There is a lot of data and information on supported devices that is scattered around the Repicant wiki, git repositories and even Wikidata. So it's a good idea to have a checklist on what to add.
When we will have migrated to Mediawiki, we could automatically generate part of that list as we will be able to tag pages with Cathegories.
Checklist¶Not everyone has all the Replicant supported devices, and at some point you might want to add support for a new device that no one else will have. In that case it's best to at least fill up the following pages as having the devices make it way easier to fill in the information:
In addition if you can send a patch for the data repository to add the PIT if your device has a PIT. Additionally you can just push the commit if you have push access.
It would be a really good idea to try to look if there is some unknown data at the end of the PIT like for the GT-I9300 and the GT-I9305. We found this issue thanks to people that uploaded their PIT in that repository. The issue with unknown data is that it could contain privacy sensitive data. It could also be a legal issue if it contain code but it's way more likely to contain data. Some devices like the GT-I9100 don't have that issue.
For instance you can easily check the GT-I9100 with the following command:
hexdump -C PIT/GT-I9100/stock/16G.pit | tail -n 8
And that gives:
00000710 00 00 00 00 68 69 64 64 65 6e 2e 69 6d 67 00 00 |....hidden.img..| 00000720 00 00 00 00 00 00 00 00 00 00 00 00 00 00 00 00 |................| * 00000750 00 00 00 00 01 00 00 00 01 00 00 00 09 00 00 00 |................| 00000760 00 00 00 00 00 00 00 00 00 00 00 00 00 00 00 00 |................| * 000007d0 00 00 00 00 00 00 00 00 |........| 000007d8
Here we see that the address of last where data is being displayed is 0x00000750, and that it only contains 00. The asterisk and the 0x000007d0 address is a notation that express the fact that between 0x00000760 and 0x000007d0, there are only 00.
If your device (also) has more classical partition tables like GPT or MBR, it is also a good idea to send a patch adding them to this repository as well. With the PIT, GPT and/or MBR anyone can write documentation on the partition table of the device. In the future that documentation could even be generated from that data.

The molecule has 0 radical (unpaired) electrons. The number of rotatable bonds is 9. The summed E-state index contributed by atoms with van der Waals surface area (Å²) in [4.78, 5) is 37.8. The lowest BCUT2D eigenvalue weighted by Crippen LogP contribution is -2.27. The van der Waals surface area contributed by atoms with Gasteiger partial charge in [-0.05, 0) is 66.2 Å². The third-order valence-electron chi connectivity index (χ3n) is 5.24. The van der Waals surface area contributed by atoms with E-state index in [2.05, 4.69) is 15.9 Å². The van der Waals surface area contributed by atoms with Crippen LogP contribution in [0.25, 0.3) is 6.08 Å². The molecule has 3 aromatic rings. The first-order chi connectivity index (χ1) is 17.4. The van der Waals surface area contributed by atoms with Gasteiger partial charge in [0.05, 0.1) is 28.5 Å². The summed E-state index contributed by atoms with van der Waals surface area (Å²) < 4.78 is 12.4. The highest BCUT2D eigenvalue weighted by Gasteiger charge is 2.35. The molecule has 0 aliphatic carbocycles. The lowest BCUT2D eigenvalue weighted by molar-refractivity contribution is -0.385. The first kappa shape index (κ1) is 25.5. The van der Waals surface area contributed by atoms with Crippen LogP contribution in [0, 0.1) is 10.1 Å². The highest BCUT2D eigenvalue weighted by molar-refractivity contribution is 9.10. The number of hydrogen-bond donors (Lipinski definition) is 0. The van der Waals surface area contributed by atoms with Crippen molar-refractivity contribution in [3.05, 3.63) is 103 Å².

In addition it might be a good idea to boot that device under Replicant and publish the output of the mount command as root. This way we will know for sure which partitions are mounted, which is important for debugging boot issues and checking if there aren't obvious security issues that could happen if partitions that should not be mounted are mounted in the wrong location. We can also find out that information by looking at various fstab files in the Replicant source code but as it is scattered around, it is faster and more reliable to just run the mount command as root to find out how partitions are mounted.
If your device has a modem and has a modem data partition, it is also a good idea to add the list of files and their permissions to the wiki like in the GT-I9300EFSContent page. This enables to restore the file permissions. Note that while publishing the file names and permissions look safe, the file content might contain privacy or security sensitive information like the IMEI.
It might also be a good idea to contribute to ImagesIdentification page that explains how to identify various Replicant releases for specific devices. Earlier Replicant images don't have the Replicant stored anywhere. Because of that users might know they are running Replicant 6.0 but will not know if they run Replicant 6.0 0001, Replicant 6.0 0002 or Replicant 6.0 0003. However these older images export some information like the build date, so it's possible to correlate that information to the precise Replicant release. Helping filling the missing information for the Replicant 6.0 0003 release would help users understand if they are running the latest version or if they can/should upgrade. Older releases than that are less important.Additionally some projects
- tacdb.osmocom.org : This project collects the TAC (the first 8 digits of the IMEI) with an F-Droid application . The resulting data is under the CC-BY-SA v3.0 unported license.
- terminal-profile.osmocom.org : This projects collect information on what the modem allows the SIM card to do. For instance it might allow the SIM card to redirect calls. We use its data as part of our freedom privacy and security evaluations of specific devices (like GalaxyS3I9300PrivacySecurityEvaluation). It is under the CC-BY-SA v3.0 unported license license. It requires special hardware (like simtrace or simtrace2) to trace the communication between the SIM card and the modem.